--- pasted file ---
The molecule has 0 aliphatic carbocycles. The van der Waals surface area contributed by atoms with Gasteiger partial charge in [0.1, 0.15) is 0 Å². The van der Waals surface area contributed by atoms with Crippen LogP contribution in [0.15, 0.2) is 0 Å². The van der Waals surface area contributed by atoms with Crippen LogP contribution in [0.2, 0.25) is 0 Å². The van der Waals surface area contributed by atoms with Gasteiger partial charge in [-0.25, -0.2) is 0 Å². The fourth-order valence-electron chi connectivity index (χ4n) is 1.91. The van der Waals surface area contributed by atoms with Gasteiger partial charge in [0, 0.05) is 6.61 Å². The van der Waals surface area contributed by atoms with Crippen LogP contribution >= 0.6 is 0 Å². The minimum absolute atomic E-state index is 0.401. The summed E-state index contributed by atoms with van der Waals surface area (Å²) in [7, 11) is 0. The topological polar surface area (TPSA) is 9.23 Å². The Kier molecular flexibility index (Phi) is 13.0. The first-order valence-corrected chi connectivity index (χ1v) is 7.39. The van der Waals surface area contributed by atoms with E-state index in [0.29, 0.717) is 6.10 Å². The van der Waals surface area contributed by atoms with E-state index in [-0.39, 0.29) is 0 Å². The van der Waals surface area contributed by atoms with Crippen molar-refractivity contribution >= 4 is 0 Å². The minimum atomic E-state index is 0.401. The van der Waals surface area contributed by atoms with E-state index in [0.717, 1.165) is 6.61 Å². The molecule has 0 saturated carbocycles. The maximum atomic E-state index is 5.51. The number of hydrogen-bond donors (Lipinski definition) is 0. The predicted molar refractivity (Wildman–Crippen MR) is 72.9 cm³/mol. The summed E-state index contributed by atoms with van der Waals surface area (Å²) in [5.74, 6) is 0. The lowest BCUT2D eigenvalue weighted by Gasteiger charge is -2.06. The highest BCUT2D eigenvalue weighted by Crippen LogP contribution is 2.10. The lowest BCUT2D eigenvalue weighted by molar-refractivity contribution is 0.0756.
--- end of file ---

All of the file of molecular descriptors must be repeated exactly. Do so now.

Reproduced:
The molecule has 0 aliphatic carbocycles. The van der Waals surface area contributed by atoms with Gasteiger partial charge in [0.1, 0.15) is 0 Å². The van der Waals surface area contributed by atoms with Crippen LogP contribution in [0.15, 0.2) is 0 Å². The van der Waals surface area contributed by atoms with Crippen LogP contribution in [0.2, 0.25) is 0 Å². The van der Waals surface area contributed by atoms with Gasteiger partial charge in [-0.25, -0.2) is 0 Å². The fourth-order valence-electron chi connectivity index (χ4n) is 1.91. The van der Waals surface area contributed by atoms with Gasteiger partial charge in [0, 0.05) is 6.61 Å². The van der Waals surface area contributed by atoms with Crippen LogP contribution >= 0.6 is 0 Å². The minimum absolute atomic E-state index is 0.401. The summed E-state index contributed by atoms with van der Waals surface area (Å²) in [7, 11) is 0. The topological polar surface area (TPSA) is 9.23 Å². The Kier molecular flexibility index (Phi) is 13.0. The first-order valence-corrected chi connectivity index (χ1v) is 7.39. The van der Waals surface area contributed by atoms with E-state index in [0.29, 0.717) is 6.10 Å². The van der Waals surface area contributed by atoms with E-state index in [-0.39, 0.29) is 0 Å². The van der Waals surface area contributed by atoms with Crippen molar-refractivity contribution >= 4 is 0 Å². The minimum atomic E-state index is 0.401. The van der Waals surface area contributed by atoms with E-state index in [0.717, 1.165) is 6.61 Å². The molecule has 0 saturated carbocycles. The maximum atomic E-state index is 5.51. The number of hydrogen-bond donors (Lipinski definition) is 0. The predicted molar refractivity (Wildman–Crippen MR) is 72.9 cm³/mol. The summed E-state index contributed by atoms with van der Waals surface area (Å²) in [5.74, 6) is 0. The lowest BCUT2D eigenvalue weighted by Gasteiger charge is -2.06. The highest BCUT2D eigenvalue weighted by Crippen LogP contribution is 2.10. The lowest BCUT2D eigenvalue weighted by molar-refractivity contribution is 0.0756.